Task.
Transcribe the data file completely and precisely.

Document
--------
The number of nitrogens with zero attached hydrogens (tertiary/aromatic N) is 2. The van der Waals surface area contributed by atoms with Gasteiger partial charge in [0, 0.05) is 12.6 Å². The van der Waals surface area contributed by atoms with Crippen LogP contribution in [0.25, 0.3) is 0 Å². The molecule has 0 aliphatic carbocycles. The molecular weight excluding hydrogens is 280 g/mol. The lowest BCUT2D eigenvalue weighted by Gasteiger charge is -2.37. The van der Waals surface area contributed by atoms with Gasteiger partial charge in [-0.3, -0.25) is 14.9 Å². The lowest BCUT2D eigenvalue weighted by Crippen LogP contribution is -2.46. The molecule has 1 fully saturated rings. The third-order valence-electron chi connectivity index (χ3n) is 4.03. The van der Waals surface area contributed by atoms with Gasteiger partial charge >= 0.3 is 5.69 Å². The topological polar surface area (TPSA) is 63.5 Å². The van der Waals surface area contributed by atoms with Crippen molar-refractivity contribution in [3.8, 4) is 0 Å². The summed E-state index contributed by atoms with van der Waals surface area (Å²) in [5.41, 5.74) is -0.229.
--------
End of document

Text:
The number of nitrogens with zero attached hydrogens (tertiary/aromatic N) is 2. The van der Waals surface area contributed by atoms with Gasteiger partial charge in [0, 0.05) is 12.6 Å². The van der Waals surface area contributed by atoms with Crippen LogP contribution in [0.25, 0.3) is 0 Å². The molecule has 0 aliphatic carbocycles. The molecular weight excluding hydrogens is 280 g/mol. The lowest BCUT2D eigenvalue weighted by Gasteiger charge is -2.37. The van der Waals surface area contributed by atoms with Gasteiger partial charge in [-0.3, -0.25) is 14.9 Å². The lowest BCUT2D eigenvalue weighted by Crippen LogP contribution is -2.46. The molecule has 1 fully saturated rings. The third-order valence-electron chi connectivity index (χ3n) is 4.03. The van der Waals surface area contributed by atoms with Gasteiger partial charge >= 0.3 is 5.69 Å². The topological polar surface area (TPSA) is 63.5 Å². The van der Waals surface area contributed by atoms with Crippen molar-refractivity contribution in [3.8, 4) is 0 Å². The summed E-state index contributed by atoms with van der Waals surface area (Å²) in [5.41, 5.74) is -0.229.